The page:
Would you even think about mothering another child?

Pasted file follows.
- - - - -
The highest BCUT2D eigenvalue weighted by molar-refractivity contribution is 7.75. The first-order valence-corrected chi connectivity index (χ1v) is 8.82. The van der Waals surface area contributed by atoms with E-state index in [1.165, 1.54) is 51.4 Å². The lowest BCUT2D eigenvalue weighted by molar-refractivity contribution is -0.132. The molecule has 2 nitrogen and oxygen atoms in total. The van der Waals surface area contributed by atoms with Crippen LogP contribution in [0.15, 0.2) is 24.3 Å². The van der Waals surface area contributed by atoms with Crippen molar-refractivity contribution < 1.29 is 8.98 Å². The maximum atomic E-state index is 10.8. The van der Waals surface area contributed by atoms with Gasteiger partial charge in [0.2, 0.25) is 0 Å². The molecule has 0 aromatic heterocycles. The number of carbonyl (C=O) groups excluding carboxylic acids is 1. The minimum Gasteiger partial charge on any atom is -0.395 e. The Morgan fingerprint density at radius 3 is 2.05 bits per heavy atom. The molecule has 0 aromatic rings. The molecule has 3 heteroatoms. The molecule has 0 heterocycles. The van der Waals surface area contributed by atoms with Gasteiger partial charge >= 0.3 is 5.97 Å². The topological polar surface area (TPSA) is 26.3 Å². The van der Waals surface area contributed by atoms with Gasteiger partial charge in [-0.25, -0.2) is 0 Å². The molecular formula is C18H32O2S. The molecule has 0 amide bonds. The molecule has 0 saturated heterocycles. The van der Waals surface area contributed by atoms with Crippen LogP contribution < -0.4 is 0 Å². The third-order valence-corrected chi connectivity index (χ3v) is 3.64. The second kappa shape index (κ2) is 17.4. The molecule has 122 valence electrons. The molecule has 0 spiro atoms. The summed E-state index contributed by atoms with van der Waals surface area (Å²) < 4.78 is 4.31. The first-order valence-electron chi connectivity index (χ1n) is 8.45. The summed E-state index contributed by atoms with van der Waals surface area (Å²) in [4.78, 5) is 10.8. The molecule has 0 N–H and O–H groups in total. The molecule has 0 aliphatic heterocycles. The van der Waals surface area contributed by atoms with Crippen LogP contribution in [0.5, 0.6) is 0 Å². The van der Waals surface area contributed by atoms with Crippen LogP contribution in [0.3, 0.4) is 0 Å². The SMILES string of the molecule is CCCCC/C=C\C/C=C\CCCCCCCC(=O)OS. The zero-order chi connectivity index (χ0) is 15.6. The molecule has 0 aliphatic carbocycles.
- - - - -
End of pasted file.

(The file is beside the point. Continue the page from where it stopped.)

I did. It wasn’t until many, many years later that I even considered adopting or getting pregnant realistically. Adoption was always a thought swirling around in my head since Sophia was three and my husband was extremely against me giving birth again because he couldn’t relive the Postpartum Mental Illnesses I had. So now, here I am, feeling the strongest I ever felt emotionally, mentally and physically. I am off medication, once again, for the last four years. Nothing can break me. I am invincible. Imagine getting that phone call after going through adoption classes and extreme amounts of paperwork, where someone tells you your family has been chosen. Think about a wide grin with happy tears escaping your eyes. You are living euphoria again. You are finally going to mother another child. You are going to provide them with a loving home. The happiness just boils inside of you. Imagine meeting this little boy you have been chosen for and looking into his eyes realizing he looks more like you than your biological child. Imagine instantly falling in love with him, yearning for the weekends when you, your husband and your daughter would go pick him up and get to play with him. Weeks pass and you start to get anxious about him moving in, about becoming a family unit of four, what you’ve always dreamt about.